So, is Woit's book just one long rant? 300-odd pages of variants on "The Emperor has no clothes"? Actually, no. The last third or so could reasonably be described in those terms. But the greater part of it is quite positive, and contains what I found to be a remarkably interesting take on quantum mechanics, presented so as to highlight the role played by the concept of symmetry. The way Woit tells it, one of most important people in the development of the field was the mathematician Hermann Weyl, who came up with some of the central ideas, and showed how mathematical ways of describing symmetries could be made into a cornerstone of the theory. There is an interesting human dimension to this as well. Weyl was not only Schrödinger's best friend and close collaborator; apparently Schrödinger was also quite happy for Weyl to be his wife's lover, while Schrödinger himself spent most of his time with another woman, who, oddly enough, has never been identified. I can't imagine why this hasn't all been made into a movie. Maybe it has, and I just don't know about it.

Woit presents a detailed account of how Weyl's ideas came to fruition in quantum chromodynamics and "The Standard Model", which he plausibly describes as one of the great achievements of science. He goes on to argue that the biggest mistake people have made has been to abandon Weyl's lead. Superstring theory no longer gives the same weight to these concepts. I'm in no way competent to judge whether Woit's arguments are correct, but they're interesting, and I hadn't heard them before.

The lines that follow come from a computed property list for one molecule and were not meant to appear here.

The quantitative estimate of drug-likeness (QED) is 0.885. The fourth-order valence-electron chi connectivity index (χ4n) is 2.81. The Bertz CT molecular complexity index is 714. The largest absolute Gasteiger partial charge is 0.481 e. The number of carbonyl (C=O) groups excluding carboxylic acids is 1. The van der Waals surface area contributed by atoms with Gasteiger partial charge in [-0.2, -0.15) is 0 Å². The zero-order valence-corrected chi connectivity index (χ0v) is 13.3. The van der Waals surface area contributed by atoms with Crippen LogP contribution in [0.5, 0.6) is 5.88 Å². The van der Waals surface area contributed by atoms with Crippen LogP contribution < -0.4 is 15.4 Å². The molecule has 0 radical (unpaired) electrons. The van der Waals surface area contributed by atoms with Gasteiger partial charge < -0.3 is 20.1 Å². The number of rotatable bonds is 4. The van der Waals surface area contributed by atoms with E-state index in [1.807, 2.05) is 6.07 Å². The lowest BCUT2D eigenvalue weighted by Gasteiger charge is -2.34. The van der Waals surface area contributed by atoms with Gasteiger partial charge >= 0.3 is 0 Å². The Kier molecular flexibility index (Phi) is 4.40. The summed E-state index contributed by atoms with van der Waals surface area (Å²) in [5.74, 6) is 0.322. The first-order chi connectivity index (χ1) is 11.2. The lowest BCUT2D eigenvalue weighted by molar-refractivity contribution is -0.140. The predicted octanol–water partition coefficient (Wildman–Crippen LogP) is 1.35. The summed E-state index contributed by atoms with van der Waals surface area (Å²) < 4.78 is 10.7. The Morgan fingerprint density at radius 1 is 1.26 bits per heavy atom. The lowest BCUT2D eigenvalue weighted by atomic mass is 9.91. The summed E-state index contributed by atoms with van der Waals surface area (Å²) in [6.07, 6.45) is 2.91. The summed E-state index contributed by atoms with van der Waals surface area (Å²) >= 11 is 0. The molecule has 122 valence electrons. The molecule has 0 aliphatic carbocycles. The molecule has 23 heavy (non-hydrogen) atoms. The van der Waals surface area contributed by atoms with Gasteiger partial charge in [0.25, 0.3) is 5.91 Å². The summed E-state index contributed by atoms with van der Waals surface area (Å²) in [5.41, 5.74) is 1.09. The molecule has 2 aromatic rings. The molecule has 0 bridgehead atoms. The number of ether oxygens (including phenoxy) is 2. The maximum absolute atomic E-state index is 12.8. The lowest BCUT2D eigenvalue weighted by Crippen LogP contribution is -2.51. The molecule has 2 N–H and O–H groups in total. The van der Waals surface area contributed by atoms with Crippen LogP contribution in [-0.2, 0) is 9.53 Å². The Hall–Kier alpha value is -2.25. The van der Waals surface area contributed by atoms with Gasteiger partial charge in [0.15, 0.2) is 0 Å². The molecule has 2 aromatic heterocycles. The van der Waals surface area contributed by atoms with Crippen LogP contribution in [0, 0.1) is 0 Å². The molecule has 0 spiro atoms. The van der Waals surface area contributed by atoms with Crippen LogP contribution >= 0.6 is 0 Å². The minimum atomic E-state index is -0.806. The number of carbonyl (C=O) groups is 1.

Unfortunately, although Weyl's symmetry story is fascinating, and I applaud Woit's courage in delving so far into its details, I must warn you that he assumes a startling amount of background in math and physics. In particular, he talks more about the representation theory of Lie groups and its application to quantum mechanics than I would ever have imagined possible in what's supposed to be a non-technical book. I did courses on group theory and representation theory as an undergraduate, and I've read both Dirac on the principles of quantum mechanics and Kaplansky on Lie groups and Lie algebras. All of this stuff is very relevant to Woit's exposition, and he quotes it constantly. I still found myself struggling most of the time, and in general reading the book as poetry rather than as science. Alas, I'm not as smart as I'd like to think I am.

So, the more you know about that kind of thing, the more likely you are to feel that Woit is worth looking at. (Penrose is one famous physicist who gives this book a big thumbs-up). If you haven't got the math background, and just want to find out what the deal is with the crisis in superstring theory, I strongly recommend reading Smolin instead. They're very interesting books, and I'm glad I read both of them. But I wish more than ever that someone would sort out the mess that physics has got itself into. It's scary to see the world's greatest minds behaving like this.

___________________________

I was just sent this by a friend. Well, if you can't be bothered to read the book, it's definitely giving you the essentials...